Clash of visions over deficit
GOP thinks cutting taxes to boost economy is crucial. Critics say a $455 billion budget gap will slow growth.
President Bush's economic team cheered signs of economic recovery at a forum Wednesday - with nary a tear shed for the prospect of rising federal deficits for years to come.
That marks a sharp shift from President Clinton's days, when official Washington was still riveted on curbing deficits as priority for economic growth. Since the early 1980s, budget battles in Congress turned on that goal.
And Clinton Treasury Secretary Robert Rubin codified it in a simple formula: Curb deficits and you lower long-term interest rates; businesses will invest, and the economy grows.
Today, from economic forums in Crawford, Texas, to decisions on Capitol Hill to cut taxes without cutting spending, all signs point to change in the fiscal rules.
The prospect of rising future deficits, some economists warn, is a key factor causing interest rates to edge up in recent weeks - a troubling sign for an economy that has lost 2.7 million jobs since George W. Bush took office in 2001.
So what happened to make official Washington turn its back on the Rubin mantra?
In part, circumstances themselves have changed. The concern of this administration is how to stimulate the economy, with interest rates already at 40-year lows, not how to bring interest rates down. And the 9/11 terrorist attacks created new mandates for national-security spending.
Then there's the sheer force of Mr. Bush's fiscal convictions: He has helped turn his party wholeheartedly back to the supply-side notion of Ronald Reagan: Cut taxes, and economic growth will follow.
"You've heard the president say very clearly and often that the deficit is important ... but the bigger priorities right now are getting people working, fighting the war on terrorism, and winning the war," said presidential spokeswoman Claire Buchan at his Crawford ranch Tuesday.
Reports of prospective budget deficits of $309 billion were enough to force President-elect Clinton to scuttle social spending plans in the early days of his administration. Now, the Bush administration faces even higher deficit projections, but is not backing down This year's deficit will be a record $455 billion, says the White House Office of Management and Budget. The Congressional Budget Office recently set the deficit at $401 billion, also a record.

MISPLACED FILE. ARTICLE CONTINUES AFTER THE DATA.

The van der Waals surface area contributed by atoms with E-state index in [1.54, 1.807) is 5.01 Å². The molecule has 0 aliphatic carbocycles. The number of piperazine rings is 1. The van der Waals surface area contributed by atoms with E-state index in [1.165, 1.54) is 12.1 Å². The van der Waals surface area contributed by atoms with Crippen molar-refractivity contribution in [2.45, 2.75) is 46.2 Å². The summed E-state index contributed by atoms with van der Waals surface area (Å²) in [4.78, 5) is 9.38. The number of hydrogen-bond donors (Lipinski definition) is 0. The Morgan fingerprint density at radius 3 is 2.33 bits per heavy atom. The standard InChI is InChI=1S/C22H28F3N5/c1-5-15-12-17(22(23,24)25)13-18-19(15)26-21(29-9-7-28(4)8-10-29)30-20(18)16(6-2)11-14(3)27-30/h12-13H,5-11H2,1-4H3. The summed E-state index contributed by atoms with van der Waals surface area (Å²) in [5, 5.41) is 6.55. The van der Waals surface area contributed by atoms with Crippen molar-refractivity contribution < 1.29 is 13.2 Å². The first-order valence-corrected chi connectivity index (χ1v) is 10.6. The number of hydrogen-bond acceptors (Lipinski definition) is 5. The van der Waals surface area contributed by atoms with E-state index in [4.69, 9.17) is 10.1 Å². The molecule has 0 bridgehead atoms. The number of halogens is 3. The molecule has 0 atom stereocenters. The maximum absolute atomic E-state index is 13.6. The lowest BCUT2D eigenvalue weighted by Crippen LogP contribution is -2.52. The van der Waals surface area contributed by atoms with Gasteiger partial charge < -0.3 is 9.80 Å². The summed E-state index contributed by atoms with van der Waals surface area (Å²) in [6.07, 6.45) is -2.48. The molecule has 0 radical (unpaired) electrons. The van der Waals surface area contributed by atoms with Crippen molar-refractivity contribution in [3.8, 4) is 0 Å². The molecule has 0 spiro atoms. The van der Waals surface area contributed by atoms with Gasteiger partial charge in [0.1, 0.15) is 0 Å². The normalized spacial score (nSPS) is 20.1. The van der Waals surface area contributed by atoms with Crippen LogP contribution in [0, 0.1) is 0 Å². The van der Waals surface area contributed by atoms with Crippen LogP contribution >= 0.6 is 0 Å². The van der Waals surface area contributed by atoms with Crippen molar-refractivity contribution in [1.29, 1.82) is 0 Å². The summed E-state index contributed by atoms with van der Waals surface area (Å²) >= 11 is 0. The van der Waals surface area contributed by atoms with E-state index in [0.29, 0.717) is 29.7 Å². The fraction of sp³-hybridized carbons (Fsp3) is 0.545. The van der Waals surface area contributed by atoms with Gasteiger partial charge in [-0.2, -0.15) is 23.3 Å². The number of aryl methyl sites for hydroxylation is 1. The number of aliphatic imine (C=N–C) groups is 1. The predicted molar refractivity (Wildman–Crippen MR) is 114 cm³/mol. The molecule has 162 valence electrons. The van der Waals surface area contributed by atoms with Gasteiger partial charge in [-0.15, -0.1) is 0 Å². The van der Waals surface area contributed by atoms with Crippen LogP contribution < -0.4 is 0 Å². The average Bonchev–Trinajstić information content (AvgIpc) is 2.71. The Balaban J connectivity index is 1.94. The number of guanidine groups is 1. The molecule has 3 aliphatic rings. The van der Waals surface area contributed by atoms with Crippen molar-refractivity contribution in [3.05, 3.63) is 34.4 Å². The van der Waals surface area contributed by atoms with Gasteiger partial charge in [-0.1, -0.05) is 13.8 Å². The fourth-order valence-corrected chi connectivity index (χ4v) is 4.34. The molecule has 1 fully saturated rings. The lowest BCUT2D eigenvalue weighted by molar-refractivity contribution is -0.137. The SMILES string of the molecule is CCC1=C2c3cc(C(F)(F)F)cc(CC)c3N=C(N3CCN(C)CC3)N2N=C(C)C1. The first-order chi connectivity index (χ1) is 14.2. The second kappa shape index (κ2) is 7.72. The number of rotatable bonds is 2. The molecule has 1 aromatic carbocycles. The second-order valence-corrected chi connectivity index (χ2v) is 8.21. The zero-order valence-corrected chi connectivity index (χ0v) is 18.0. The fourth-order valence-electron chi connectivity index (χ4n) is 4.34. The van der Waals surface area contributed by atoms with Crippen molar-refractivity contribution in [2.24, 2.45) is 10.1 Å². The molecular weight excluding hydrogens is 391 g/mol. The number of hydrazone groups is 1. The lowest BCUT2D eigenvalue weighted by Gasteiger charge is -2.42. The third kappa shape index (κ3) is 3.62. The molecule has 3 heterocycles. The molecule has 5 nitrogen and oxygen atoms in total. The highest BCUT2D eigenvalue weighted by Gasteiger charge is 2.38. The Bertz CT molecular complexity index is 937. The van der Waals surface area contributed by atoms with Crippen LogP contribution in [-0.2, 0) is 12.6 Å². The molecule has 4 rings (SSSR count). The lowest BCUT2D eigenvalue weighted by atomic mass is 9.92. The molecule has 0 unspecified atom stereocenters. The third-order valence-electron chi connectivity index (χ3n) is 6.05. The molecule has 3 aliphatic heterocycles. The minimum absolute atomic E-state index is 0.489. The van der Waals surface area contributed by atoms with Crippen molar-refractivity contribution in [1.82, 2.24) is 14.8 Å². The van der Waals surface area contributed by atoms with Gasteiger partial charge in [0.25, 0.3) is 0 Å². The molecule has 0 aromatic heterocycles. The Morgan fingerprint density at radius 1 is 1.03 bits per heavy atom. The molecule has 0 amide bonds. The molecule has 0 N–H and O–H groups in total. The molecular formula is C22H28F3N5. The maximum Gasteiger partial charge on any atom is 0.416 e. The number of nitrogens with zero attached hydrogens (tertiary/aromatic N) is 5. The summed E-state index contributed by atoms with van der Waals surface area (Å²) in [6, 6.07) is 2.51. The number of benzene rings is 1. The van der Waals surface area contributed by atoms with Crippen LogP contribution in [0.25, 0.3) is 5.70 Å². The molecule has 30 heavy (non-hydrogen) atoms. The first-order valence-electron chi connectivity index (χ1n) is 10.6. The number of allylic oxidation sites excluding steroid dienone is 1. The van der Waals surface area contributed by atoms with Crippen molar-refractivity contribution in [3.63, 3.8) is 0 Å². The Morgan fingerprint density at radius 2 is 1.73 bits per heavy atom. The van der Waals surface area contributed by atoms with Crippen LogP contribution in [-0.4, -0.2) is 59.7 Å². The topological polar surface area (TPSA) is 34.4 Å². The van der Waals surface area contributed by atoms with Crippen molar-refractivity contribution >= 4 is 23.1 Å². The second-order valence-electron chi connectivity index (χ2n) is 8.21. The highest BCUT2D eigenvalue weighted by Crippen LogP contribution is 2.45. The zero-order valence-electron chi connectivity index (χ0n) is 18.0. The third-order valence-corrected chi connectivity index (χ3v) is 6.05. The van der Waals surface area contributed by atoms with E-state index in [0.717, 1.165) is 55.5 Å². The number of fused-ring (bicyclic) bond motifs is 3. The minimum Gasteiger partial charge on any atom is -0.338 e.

Critics say that deficits of this magnitude could scuttle the economy's budding recovery and lay unacceptable burdens on the next generation of taxpayers. "The Bush fiscal policy is the worst policy in over 200 years," says George Akerlof, an economist at the University of California at Berkeley and 2001 Nobel laureate. He pegs the deficit over the next 10 years at almost $6 trillion.
"The consequences of these policies will be substantially higher long-term interest rates," adds economist Janet Yellen, a former Clinton adviser.
Still, the fact that holds sway for now is that interest rates are historically low. The Federal Reserve said Tuesday it would keep its interest rate target at a 45-year low of 1 percent, and added - uncharacteristically - that such rates could be expected "for a considerable period."
In addition, politicians on both sides of the aisle are back into the habit of spending. Two years of budget surpluses undermined the rationale for formal budget disciplines, such as pay-as-you-go requirements to find offsets for new spending, which have been allowed to quietly expire. And the war in Iraq and homeland security also claimed priority over deficit-busting in Congress.
Once broken, the gates were open for spending well beyond those objectives. Pending legislation in Congress includes a $400 billion prescription drug bill and an energy bill that includes more than $30 billion in new tax credits. In addition, House Republicans are proposing at least $82 billion in new tax cuts.
Another striking shift in the political landscape is that business groups are no longer clamoring for deficit reduction. Once powerful lobbyists for deficit reduction, top business groups want to see corporate tax cuts and subsidies from Congress this session, especially a controversial $100 billion overseas tax credit.
"The business community is happy to have a Republican administration, and doesn't want to rock the boat," says a Robert Bixby, executive director of the Concord Coalition, a public interest group that advocates fiscal discipline. Last month, the coalition dubbed the first six months of the 108th Congress "the most fiscally irresponsible in recent memory."
"Following the lead of the Bush Administration, Congress made no attempt to reconcile the cost of new tax cuts and spending initiatives within the framework of a realistic long-term balanced budget plan. Instead, policymakers took a deteriorating budget outlook and made it worse," the report concluded.
What drew business groups into the deficit battle in the 1990s was a concern that government borrowing was driving up interest rates and squeezing out capital for business, he adds. Recent convulsions in the bond market "might be one of those things that gets the attention of the business community again," he says.
When the battle for fiscal discipline is again engaged, it will be protracted and difficult for both sides of the aisle, experts say.
"We're in a real bind. There will be no way out of this that isn't very painful, and painful fiscal measures usually result in political suicide for those who are making the decisions," says Robert Reischauer, president of the Washington-based Urban Institute and a former director of the Congressional Budget Office.